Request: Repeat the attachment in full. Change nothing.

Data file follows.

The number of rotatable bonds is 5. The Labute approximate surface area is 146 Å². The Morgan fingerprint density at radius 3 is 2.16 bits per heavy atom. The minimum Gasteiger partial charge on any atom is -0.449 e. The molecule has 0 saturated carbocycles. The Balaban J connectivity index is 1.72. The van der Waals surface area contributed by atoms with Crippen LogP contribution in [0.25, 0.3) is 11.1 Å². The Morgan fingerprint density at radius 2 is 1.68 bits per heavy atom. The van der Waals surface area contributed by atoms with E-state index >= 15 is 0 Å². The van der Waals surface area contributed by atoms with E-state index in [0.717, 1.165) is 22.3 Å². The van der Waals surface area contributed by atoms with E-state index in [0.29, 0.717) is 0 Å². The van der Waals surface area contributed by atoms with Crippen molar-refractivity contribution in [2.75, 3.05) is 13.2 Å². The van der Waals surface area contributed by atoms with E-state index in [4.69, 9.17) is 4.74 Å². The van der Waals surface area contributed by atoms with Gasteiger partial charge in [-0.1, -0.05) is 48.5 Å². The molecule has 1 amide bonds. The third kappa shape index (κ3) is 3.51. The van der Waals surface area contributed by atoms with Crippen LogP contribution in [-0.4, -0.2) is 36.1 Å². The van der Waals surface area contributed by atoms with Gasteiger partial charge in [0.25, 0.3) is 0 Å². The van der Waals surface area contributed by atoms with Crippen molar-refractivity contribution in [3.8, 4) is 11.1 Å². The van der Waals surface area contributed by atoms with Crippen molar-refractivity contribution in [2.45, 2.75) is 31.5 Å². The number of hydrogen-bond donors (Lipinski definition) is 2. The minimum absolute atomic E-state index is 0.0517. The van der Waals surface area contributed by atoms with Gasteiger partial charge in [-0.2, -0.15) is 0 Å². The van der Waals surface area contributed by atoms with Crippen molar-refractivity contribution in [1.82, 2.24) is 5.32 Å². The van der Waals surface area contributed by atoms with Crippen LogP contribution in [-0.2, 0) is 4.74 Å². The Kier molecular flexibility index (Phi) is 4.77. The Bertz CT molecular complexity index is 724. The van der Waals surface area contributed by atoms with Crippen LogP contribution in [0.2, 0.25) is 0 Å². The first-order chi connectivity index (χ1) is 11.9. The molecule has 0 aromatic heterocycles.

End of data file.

The number of rotatable bonds is 5. The Labute approximate surface area is 146 Å². The Morgan fingerprint density at radius 3 is 2.16 bits per heavy atom. The minimum Gasteiger partial charge on any atom is -0.449 e. The molecule has 0 saturated carbocycles. The Balaban J connectivity index is 1.72. The van der Waals surface area contributed by atoms with Crippen LogP contribution in [0.25, 0.3) is 11.1 Å². The Morgan fingerprint density at radius 2 is 1.68 bits per heavy atom. The van der Waals surface area contributed by atoms with E-state index >= 15 is 0 Å². The van der Waals surface area contributed by atoms with E-state index in [0.717, 1.165) is 22.3 Å². The van der Waals surface area contributed by atoms with E-state index in [0.29, 0.717) is 0 Å². The van der Waals surface area contributed by atoms with Crippen molar-refractivity contribution in [2.75, 3.05) is 13.2 Å². The van der Waals surface area contributed by atoms with E-state index in [4.69, 9.17) is 4.74 Å². The van der Waals surface area contributed by atoms with Gasteiger partial charge in [-0.1, -0.05) is 48.5 Å². The molecule has 1 amide bonds. The third kappa shape index (κ3) is 3.51. The van der Waals surface area contributed by atoms with Crippen LogP contribution in [-0.4, -0.2) is 36.1 Å². The van der Waals surface area contributed by atoms with Gasteiger partial charge in [0.25, 0.3) is 0 Å². The van der Waals surface area contributed by atoms with Crippen molar-refractivity contribution in [3.8, 4) is 11.1 Å². The van der Waals surface area contributed by atoms with Crippen molar-refractivity contribution in [2.45, 2.75) is 31.5 Å². The number of hydrogen-bond donors (Lipinski definition) is 2. The minimum absolute atomic E-state index is 0.0517. The van der Waals surface area contributed by atoms with Gasteiger partial charge in [-0.2, -0.15) is 0 Å². The van der Waals surface area contributed by atoms with Crippen molar-refractivity contribution in [1.82, 2.24) is 5.32 Å². The van der Waals surface area contributed by atoms with Crippen LogP contribution in [-0.2, 0) is 4.74 Å². The Kier molecular flexibility index (Phi) is 4.77. The Bertz CT molecular complexity index is 724. The van der Waals surface area contributed by atoms with Crippen LogP contribution in [0.2, 0.25) is 0 Å². The first-order chi connectivity index (χ1) is 11.9. The molecule has 0 aromatic heterocycles.